Let us remember our lives are but moments in the flow of eternity...
and let us also remember that eternity is but a flow of lives like ours.
~Paul Williams, Das Energi
I recently read an interesting post by Steve Pavlina about how to get perspective on problems with the magnitude of death, divorce, job loss and other circumstances that many people consider devastating.
It seems to me, as someone who is in the thick of preparing to lose one of the most important people in my life, Mike Schwass, that there is a middle ground between catastrophizing and looking at oneself as a miniscule speck in an overwhelmingly huge universe across all eternity.
I am reminded of an article by Scott Young in which he decided to tackle the topic of defining personal development. He suggested there is a distinction between lateral and vertical personal growth. Vertical growth is the upward, reach for the stars kind of growth. Like an entrepreneur starting a business or a college student imagining what major course of study they would like to pursue or a newly married couple dreaming of their first home.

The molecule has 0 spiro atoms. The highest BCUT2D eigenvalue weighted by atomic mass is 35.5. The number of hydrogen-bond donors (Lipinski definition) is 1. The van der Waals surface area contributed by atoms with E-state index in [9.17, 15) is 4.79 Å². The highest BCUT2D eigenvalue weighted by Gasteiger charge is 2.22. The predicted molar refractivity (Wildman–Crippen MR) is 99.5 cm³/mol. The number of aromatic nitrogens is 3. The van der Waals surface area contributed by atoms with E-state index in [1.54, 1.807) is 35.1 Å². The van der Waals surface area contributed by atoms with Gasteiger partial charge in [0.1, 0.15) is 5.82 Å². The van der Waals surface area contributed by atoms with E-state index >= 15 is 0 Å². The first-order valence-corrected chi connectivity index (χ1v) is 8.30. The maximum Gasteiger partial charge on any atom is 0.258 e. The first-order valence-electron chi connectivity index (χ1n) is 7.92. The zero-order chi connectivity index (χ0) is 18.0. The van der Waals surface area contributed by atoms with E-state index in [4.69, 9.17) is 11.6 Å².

Lateral growth is the stuff that expands your experience. As an example, I put my "spiritual growth" in this category. I'm not trying to excel at something as much as I am immersing myself as much as I can in the full breadth of my human experience. This includes showing up to the fact that we will all die.
Steve Pavlina reminds us that death and various tragic life experiences have happened to millions of people for thousands of years.
But I am only going to lose Mike once.
And his brilliant life deserves a fine ending surrounded by people that respect and love him for the work of art he has made of his life. (His death could be a year from now — maybe two — but it's certainly true that 30 years of quadriplegia are taking their toll). His life should be celebrated for all he is given to those who have been touched by his inspirational story.